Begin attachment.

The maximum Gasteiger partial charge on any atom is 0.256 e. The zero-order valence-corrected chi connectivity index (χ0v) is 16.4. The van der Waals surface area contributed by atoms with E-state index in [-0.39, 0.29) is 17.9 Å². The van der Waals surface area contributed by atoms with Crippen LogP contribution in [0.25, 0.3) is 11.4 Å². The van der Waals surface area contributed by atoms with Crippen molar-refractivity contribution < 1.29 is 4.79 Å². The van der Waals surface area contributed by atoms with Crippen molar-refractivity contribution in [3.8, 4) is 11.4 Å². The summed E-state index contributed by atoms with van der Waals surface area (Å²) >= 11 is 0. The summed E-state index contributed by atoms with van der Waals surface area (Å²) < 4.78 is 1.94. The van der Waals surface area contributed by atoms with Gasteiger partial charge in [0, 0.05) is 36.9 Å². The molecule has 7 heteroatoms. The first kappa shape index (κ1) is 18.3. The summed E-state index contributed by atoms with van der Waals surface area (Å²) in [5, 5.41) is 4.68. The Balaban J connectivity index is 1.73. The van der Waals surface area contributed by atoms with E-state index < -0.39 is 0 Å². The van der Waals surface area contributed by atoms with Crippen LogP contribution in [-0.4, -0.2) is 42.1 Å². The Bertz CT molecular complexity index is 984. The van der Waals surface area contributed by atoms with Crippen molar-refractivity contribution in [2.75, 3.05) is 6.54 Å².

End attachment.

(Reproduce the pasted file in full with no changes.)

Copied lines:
The maximum Gasteiger partial charge on any atom is 0.256 e. The zero-order valence-corrected chi connectivity index (χ0v) is 16.4. The van der Waals surface area contributed by atoms with E-state index in [-0.39, 0.29) is 17.9 Å². The van der Waals surface area contributed by atoms with Crippen LogP contribution in [0.25, 0.3) is 11.4 Å². The van der Waals surface area contributed by atoms with Crippen molar-refractivity contribution < 1.29 is 4.79 Å². The van der Waals surface area contributed by atoms with Crippen molar-refractivity contribution in [3.8, 4) is 11.4 Å². The summed E-state index contributed by atoms with van der Waals surface area (Å²) >= 11 is 0. The summed E-state index contributed by atoms with van der Waals surface area (Å²) < 4.78 is 1.94. The van der Waals surface area contributed by atoms with Gasteiger partial charge in [0, 0.05) is 36.9 Å². The molecule has 7 heteroatoms. The first kappa shape index (κ1) is 18.3. The summed E-state index contributed by atoms with van der Waals surface area (Å²) in [5, 5.41) is 4.68. The Balaban J connectivity index is 1.73. The van der Waals surface area contributed by atoms with E-state index < -0.39 is 0 Å². The van der Waals surface area contributed by atoms with Crippen LogP contribution in [-0.4, -0.2) is 42.1 Å². The Bertz CT molecular complexity index is 984. The van der Waals surface area contributed by atoms with Crippen molar-refractivity contribution in [2.75, 3.05) is 6.54 Å².